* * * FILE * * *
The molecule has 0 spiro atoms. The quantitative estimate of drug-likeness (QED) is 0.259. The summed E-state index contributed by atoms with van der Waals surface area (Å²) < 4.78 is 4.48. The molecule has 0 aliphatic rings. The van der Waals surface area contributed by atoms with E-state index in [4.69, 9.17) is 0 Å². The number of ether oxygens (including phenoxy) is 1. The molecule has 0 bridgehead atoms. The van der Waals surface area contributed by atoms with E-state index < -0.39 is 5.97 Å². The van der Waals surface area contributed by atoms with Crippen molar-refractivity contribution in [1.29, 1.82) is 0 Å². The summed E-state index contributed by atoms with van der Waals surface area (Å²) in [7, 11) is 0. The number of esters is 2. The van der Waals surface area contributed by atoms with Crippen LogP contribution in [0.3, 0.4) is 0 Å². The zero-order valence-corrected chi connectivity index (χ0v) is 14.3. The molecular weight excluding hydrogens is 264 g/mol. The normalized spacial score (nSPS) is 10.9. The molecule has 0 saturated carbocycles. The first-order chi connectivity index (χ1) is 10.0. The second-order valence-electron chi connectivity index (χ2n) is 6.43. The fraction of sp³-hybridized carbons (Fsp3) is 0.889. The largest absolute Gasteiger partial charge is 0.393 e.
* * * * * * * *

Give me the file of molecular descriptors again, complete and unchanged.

The molecule has 0 spiro atoms. The quantitative estimate of drug-likeness (QED) is 0.259. The summed E-state index contributed by atoms with van der Waals surface area (Å²) < 4.78 is 4.48. The molecule has 0 aliphatic rings. The van der Waals surface area contributed by atoms with E-state index in [4.69, 9.17) is 0 Å². The number of ether oxygens (including phenoxy) is 1. The molecule has 0 bridgehead atoms. The van der Waals surface area contributed by atoms with E-state index < -0.39 is 5.97 Å². The van der Waals surface area contributed by atoms with Crippen molar-refractivity contribution in [1.29, 1.82) is 0 Å². The summed E-state index contributed by atoms with van der Waals surface area (Å²) in [7, 11) is 0. The number of esters is 2. The van der Waals surface area contributed by atoms with Crippen LogP contribution in [0.3, 0.4) is 0 Å². The zero-order valence-corrected chi connectivity index (χ0v) is 14.3. The molecular weight excluding hydrogens is 264 g/mol. The normalized spacial score (nSPS) is 10.9. The molecule has 0 saturated carbocycles. The first-order chi connectivity index (χ1) is 10.0. The second-order valence-electron chi connectivity index (χ2n) is 6.43. The fraction of sp³-hybridized carbons (Fsp3) is 0.889. The largest absolute Gasteiger partial charge is 0.393 e.